Ms Higgins said neither the cruel nor kind approach had worked when the person did not want help.

“Law enforcement has been kind and sometimes harsh but it doesn’t matter,” she said.

“I’ve sometimes treated them very firmly but my heart is aching because this is an adult – but it’s water off a duck’s back.”

Shuaib Hoosain had a more hopeful view. Mr Hoosain, of the Sultan Bahu drug rehabilitation centre, said street people who are admitted to the centre under duress do sometimes relapse but the centre does not view them as “repeat offenders”.

“Due to the inherent characteristics of illicit substances such as appetite suppression, the ability to block emotional recall and inducing a state of euphoria, it is true that many homeless people would opt to engage in substance use in order to cope with life on the streets. The pertinent issue is to understand why they persist to use and if the sociological issues are not addressed, they would most likely continue to engage in substance use. We thus do not view them as repeat offenders, rather we attempt to employ empathy and use relapse as a positive constructive tool via the employment of cognitive behavioural therapy,” Mr Hoosain said.

“According to the World Health Organisation’s Principle of Effective Treatment; those who are forced in treatment via familial pressure, the judicial system or even social/economic need, do just as well as those who enter treatment voluntarily. This is evidenced at the Sultan Bahu Centre by the referrals made to us by the district public prosecutor, whom recognises the significance of diversion and the interrelated treatment needs of young first time offenders, she encounters in the judicial setting.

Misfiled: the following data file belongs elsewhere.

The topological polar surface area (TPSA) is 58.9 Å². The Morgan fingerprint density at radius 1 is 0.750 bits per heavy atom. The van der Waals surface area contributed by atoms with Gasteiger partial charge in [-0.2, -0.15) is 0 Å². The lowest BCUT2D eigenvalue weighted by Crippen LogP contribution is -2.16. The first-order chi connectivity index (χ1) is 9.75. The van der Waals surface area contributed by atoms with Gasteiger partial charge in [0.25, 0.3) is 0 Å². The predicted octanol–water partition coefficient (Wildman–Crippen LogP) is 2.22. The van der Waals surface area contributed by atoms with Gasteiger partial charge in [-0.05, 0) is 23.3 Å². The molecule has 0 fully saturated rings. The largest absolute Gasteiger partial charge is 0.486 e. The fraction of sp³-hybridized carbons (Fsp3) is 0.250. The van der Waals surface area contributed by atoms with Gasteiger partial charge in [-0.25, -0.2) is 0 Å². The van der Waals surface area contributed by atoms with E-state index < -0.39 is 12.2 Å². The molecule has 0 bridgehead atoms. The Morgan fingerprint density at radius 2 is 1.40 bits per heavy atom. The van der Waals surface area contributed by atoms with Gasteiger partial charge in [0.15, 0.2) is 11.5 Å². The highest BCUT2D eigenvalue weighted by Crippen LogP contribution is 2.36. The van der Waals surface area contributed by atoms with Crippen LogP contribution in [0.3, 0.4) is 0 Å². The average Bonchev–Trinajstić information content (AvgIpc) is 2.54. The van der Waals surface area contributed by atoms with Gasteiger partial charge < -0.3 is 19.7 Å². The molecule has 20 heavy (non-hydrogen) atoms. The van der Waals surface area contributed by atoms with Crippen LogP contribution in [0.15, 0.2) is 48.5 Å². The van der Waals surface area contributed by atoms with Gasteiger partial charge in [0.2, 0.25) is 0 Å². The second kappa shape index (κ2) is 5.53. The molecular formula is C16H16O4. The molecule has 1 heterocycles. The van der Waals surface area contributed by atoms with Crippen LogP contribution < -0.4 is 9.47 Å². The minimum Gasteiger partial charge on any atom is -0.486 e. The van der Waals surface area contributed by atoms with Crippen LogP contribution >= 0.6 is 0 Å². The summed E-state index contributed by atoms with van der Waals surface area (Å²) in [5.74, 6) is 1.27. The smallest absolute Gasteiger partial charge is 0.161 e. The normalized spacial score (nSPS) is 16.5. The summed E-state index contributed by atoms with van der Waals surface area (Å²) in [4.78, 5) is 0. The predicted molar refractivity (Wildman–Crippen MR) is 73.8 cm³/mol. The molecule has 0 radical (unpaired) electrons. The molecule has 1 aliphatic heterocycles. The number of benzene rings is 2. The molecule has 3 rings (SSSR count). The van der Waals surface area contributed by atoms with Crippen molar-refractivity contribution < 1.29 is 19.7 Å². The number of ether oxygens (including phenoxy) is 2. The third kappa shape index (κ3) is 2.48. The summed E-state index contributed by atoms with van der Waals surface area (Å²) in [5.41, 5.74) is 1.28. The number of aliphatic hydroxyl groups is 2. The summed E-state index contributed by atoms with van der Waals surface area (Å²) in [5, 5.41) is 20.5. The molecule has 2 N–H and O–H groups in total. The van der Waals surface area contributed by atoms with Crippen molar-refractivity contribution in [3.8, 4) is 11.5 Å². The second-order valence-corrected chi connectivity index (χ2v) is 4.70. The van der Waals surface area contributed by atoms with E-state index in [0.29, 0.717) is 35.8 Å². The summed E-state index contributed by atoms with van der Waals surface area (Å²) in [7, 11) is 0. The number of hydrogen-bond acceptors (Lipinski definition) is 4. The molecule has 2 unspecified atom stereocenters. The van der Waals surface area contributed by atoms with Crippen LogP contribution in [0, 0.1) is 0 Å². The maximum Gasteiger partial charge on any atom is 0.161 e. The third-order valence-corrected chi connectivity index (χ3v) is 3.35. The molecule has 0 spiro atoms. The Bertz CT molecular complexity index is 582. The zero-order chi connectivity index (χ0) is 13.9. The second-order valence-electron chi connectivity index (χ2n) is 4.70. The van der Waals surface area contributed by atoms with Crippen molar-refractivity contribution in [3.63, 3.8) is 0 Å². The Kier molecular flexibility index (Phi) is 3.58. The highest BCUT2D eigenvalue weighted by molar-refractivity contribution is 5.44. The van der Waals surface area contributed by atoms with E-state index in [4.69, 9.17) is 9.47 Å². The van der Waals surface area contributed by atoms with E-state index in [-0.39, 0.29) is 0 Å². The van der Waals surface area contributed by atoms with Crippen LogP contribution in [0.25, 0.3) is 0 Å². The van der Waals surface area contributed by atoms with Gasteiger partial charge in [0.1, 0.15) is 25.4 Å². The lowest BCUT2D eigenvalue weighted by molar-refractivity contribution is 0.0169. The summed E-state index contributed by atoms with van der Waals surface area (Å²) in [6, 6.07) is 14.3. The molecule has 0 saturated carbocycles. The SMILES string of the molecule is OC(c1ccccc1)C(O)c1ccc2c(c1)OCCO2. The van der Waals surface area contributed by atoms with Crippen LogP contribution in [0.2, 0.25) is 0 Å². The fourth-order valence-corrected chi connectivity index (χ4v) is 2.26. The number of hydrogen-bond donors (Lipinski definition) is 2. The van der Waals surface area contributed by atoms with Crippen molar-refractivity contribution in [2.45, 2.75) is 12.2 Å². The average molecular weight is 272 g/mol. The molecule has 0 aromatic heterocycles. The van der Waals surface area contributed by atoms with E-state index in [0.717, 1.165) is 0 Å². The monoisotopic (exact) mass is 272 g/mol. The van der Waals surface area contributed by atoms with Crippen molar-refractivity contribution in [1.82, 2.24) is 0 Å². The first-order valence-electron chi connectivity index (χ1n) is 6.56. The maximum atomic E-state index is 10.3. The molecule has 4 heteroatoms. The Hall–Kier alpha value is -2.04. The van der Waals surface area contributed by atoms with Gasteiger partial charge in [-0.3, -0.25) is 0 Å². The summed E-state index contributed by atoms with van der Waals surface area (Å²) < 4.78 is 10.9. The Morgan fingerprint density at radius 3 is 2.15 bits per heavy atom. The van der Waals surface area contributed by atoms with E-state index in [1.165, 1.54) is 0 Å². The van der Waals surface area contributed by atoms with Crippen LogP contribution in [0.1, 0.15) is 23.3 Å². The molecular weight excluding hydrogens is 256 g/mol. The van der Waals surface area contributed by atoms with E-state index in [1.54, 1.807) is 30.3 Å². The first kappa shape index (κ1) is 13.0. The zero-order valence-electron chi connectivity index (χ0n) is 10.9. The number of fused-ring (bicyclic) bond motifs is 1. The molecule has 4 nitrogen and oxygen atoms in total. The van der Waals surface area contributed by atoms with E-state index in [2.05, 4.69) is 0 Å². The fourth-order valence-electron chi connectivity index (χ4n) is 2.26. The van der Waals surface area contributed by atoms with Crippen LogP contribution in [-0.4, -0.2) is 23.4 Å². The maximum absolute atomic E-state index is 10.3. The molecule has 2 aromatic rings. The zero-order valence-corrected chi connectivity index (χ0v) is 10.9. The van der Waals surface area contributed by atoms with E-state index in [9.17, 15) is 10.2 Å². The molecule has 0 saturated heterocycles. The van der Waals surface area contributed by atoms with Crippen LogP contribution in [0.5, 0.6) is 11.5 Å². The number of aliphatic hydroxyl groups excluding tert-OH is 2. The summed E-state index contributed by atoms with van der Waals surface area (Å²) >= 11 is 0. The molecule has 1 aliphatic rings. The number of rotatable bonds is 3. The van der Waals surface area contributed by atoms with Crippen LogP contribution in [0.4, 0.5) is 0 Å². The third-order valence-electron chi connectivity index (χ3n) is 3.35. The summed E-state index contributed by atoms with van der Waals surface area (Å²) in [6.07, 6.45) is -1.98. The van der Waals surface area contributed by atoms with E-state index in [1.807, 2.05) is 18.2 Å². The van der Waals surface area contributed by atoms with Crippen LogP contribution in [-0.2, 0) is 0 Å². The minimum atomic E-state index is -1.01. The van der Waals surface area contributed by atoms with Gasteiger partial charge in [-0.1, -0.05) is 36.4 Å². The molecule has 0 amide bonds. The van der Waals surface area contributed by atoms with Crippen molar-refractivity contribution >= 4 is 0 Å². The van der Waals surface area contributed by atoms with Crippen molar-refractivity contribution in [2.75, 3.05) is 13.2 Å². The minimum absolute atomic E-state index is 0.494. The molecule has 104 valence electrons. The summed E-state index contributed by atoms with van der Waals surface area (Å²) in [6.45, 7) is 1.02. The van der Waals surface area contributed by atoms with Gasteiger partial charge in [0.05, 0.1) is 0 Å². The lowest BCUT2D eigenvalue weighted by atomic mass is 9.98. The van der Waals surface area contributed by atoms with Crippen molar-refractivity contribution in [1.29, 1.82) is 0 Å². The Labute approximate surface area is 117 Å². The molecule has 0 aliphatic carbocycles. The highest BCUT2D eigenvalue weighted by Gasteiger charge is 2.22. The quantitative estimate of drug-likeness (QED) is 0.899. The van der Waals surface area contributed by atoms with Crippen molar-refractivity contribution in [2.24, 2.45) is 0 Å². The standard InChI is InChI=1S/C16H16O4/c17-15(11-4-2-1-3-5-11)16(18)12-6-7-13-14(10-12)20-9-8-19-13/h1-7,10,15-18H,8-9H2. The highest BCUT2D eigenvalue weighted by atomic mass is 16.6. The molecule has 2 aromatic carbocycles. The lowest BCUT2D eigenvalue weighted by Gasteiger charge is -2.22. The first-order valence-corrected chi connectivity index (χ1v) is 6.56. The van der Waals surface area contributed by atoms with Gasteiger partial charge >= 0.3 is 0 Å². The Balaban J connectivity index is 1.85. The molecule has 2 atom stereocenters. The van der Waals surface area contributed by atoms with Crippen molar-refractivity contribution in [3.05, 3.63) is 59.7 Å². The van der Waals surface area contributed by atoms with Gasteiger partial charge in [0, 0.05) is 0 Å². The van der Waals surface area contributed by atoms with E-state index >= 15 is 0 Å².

“These individuals may enter treatment with a wary and, at times, cynical mindset but nevertheless warm up to the treatment setting and do attain sobriety. In the case of a referral involving a displaced individual, an in-patient setting may be preferable, but with a three-month waiting list at such institutions, partnerships with shelters are absolutely imperative.”

So if there’s hope, what approach should families or civic authorities take with a person who has chosen life on the streets rather than sobriety?

“The best advice would be to clue themselves up on the dynamics of substance dependence. It may seem illogical and even insane to choose a life away from the comforts of a family home, but the nature of substance dependence is just that the user does not wish to be confronted about his or her substance use as this would contradict a deeply entrenched denial mechanism.

“As a result of this, they would at first sub-consciously alienate themselves from the family by excluding themselves from small familial activities such as sharing a meal. Later this may evolve to the exclusion of significant events such as Christmas or Eid and over time ensuing arguments may serve as the catalyst for them leaving home. By understanding the dynamics of substance use families can understand the effects substances has had on the optimal functioning of the family unit and what needs to be put in place to get their loved one in treatment; understand their role in the treatment programme as an important support structure; and how to cope with a newly-sober individual in the household.

“This can be done even if the dependent person is not yet ready to access treatment services and then serves to reinforce the coping strategies of effected families.”